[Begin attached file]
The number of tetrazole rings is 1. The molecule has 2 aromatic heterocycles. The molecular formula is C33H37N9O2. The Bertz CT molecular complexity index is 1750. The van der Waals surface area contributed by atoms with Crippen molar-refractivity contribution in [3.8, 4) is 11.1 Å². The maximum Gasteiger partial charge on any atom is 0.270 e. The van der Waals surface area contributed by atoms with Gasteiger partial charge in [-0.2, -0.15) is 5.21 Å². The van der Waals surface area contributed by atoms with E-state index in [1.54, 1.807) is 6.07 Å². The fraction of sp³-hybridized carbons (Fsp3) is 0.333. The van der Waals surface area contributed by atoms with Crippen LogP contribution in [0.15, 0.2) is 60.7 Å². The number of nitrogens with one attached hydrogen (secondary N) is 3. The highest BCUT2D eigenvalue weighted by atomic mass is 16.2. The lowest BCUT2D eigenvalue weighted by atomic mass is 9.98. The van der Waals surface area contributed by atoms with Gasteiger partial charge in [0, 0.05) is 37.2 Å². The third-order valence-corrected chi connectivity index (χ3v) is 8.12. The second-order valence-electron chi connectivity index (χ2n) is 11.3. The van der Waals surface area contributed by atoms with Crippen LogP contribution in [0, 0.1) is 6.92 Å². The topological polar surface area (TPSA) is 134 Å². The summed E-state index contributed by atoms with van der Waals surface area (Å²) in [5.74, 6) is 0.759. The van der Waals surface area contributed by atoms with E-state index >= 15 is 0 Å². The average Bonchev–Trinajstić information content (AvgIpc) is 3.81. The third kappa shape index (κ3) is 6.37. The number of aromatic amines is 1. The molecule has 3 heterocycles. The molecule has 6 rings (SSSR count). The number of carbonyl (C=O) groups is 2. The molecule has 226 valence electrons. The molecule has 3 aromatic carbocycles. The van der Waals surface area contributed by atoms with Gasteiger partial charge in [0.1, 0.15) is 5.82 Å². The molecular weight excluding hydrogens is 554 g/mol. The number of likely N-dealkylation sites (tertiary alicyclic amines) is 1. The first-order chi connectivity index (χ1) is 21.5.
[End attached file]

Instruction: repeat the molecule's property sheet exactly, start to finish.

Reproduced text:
The number of tetrazole rings is 1. The molecule has 2 aromatic heterocycles. The molecular formula is C33H37N9O2. The Bertz CT molecular complexity index is 1750. The van der Waals surface area contributed by atoms with Crippen molar-refractivity contribution in [3.8, 4) is 11.1 Å². The maximum Gasteiger partial charge on any atom is 0.270 e. The van der Waals surface area contributed by atoms with Gasteiger partial charge in [-0.2, -0.15) is 5.21 Å². The van der Waals surface area contributed by atoms with E-state index in [1.54, 1.807) is 6.07 Å². The fraction of sp³-hybridized carbons (Fsp3) is 0.333. The van der Waals surface area contributed by atoms with Crippen LogP contribution in [0.15, 0.2) is 60.7 Å². The number of nitrogens with one attached hydrogen (secondary N) is 3. The highest BCUT2D eigenvalue weighted by atomic mass is 16.2. The lowest BCUT2D eigenvalue weighted by atomic mass is 9.98. The van der Waals surface area contributed by atoms with Gasteiger partial charge in [0, 0.05) is 37.2 Å². The third-order valence-corrected chi connectivity index (χ3v) is 8.12. The second-order valence-electron chi connectivity index (χ2n) is 11.3. The van der Waals surface area contributed by atoms with Crippen LogP contribution in [0, 0.1) is 6.92 Å². The topological polar surface area (TPSA) is 134 Å². The summed E-state index contributed by atoms with van der Waals surface area (Å²) in [5.74, 6) is 0.759. The van der Waals surface area contributed by atoms with E-state index >= 15 is 0 Å². The average Bonchev–Trinajstić information content (AvgIpc) is 3.81. The third kappa shape index (κ3) is 6.37. The number of aromatic amines is 1. The molecule has 3 heterocycles. The molecule has 6 rings (SSSR count). The number of carbonyl (C=O) groups is 2. The molecule has 226 valence electrons. The molecule has 3 aromatic carbocycles. The van der Waals surface area contributed by atoms with Gasteiger partial charge in [0.1, 0.15) is 5.82 Å². The molecular weight excluding hydrogens is 554 g/mol. The number of likely N-dealkylation sites (tertiary alicyclic amines) is 1. The first-order chi connectivity index (χ1) is 21.5.